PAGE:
MUSIC AND MACHINES
2018/2019, Semester 1
Yong Siew Toh Conservatory of Music (Yong Siew Toh Conservatory Of Music)
Modular Credits: 2
There are no prerequisites for this module. All NUS students (including YSTCM students) may take it.
This module examines the use of machines to create music in the last 100 years. It focuses on the topics of instrument creation, technological repurposing, synthesis, electrification, sound processing, and computer-assisted composition. It introduces important repertoire that uses technology from this time period and gives students strategies for analyzing these works so that they may participate in class discussions about music that may seem very unusual to them.
Weekly Meetings on Wednesdays from 2-3:45pm in Seminar Room 3, Level 1, Yong Siew Toh Conservatory of Music
All readings, aside from that for Topic 9, can be found via the NUS library in an e-text called
Electronic and Experimental Music
by Thom Holmes. Visit the link to download the relevant chapters. All readings should be completed before the class session addressing that topic.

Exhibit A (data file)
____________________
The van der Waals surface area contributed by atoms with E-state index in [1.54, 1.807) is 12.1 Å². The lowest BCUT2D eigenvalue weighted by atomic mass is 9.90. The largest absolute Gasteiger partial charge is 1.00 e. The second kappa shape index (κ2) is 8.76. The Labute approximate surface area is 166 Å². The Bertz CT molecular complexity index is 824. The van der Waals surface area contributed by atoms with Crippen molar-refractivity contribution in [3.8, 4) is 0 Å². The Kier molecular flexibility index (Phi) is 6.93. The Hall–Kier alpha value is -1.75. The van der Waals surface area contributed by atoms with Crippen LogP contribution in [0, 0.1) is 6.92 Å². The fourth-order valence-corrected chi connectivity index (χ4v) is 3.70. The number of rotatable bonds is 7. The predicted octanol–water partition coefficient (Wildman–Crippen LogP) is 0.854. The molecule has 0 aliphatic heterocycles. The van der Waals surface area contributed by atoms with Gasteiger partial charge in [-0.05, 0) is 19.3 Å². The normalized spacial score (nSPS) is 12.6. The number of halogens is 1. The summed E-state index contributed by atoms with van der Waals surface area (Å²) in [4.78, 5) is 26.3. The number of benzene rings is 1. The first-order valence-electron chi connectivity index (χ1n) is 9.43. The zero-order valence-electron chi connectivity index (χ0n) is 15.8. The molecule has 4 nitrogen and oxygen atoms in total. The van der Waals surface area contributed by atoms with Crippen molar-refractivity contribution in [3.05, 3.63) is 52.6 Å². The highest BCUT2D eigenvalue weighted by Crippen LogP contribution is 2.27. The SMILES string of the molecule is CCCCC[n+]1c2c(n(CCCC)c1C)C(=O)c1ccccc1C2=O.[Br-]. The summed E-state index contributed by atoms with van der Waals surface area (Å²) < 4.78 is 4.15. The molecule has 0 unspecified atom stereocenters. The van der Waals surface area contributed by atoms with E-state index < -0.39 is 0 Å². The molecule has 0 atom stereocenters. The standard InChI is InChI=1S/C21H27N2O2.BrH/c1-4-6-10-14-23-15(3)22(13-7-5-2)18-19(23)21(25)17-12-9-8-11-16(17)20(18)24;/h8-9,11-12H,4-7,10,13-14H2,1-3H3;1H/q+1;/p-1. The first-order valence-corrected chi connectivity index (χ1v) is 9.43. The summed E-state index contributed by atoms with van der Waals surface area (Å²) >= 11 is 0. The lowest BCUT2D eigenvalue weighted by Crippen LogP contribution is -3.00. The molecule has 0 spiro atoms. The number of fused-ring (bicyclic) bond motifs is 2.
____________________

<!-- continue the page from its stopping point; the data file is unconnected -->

Topic 1: Introduction
Topic 2: Early Inventors (Chapter 1: Electronic Music Before 1945)
Topic 3: The Record Player as Musical Instrument
Topic 4: The Tape Recorder as Musical Instrument (Chapter 5: Tape Composition and Fundamnetal Concepts of Electronic Music)
Topic 5: Making Studios (Chapter 6: Early Synthesizers and Experimenters)
Topic 6: Voltage-Controlled Synthesizers (Chapter 7: The Principles of Voltage-Controlled Synthesis)
Topic 7: Electrification
Topic 8: Computer-assisted Composition (Chapter 10: Early Computer Music)
Topic 9: Installation and Interdisciplinary Electronic Art
(Hacking, New Interfaces, and Live Electronics
Topic 10: How sound in made in a computer and why it's awesome
The semester will conclude with 2 week dedicated to student presentations on artists of their choosing, following final project guidelines.
Teaching and learning will largely take place in class through some presentation and significant usage of discussion. There may be some small reading or listening assignments given. The assessments will include a mid-semester paper of 1000 words (maximum) and a final group project that should demonstrate the ability to compare and contrast an unfamiliar piece of music to topics and specific works discussed throughout the semester. Additionally, students should be able to provide a general analysis of a work that addresses form, timbre, process, and/or material.
Workload Components : A-B-C-D-E
A: no. of lecture hours per week
B: no. of tutorial hours per week
C: no. of lab hours per week
D: no. of hours for projects, assignments, fieldwork etc per week
E: no. of hours for preparatory work by a student per week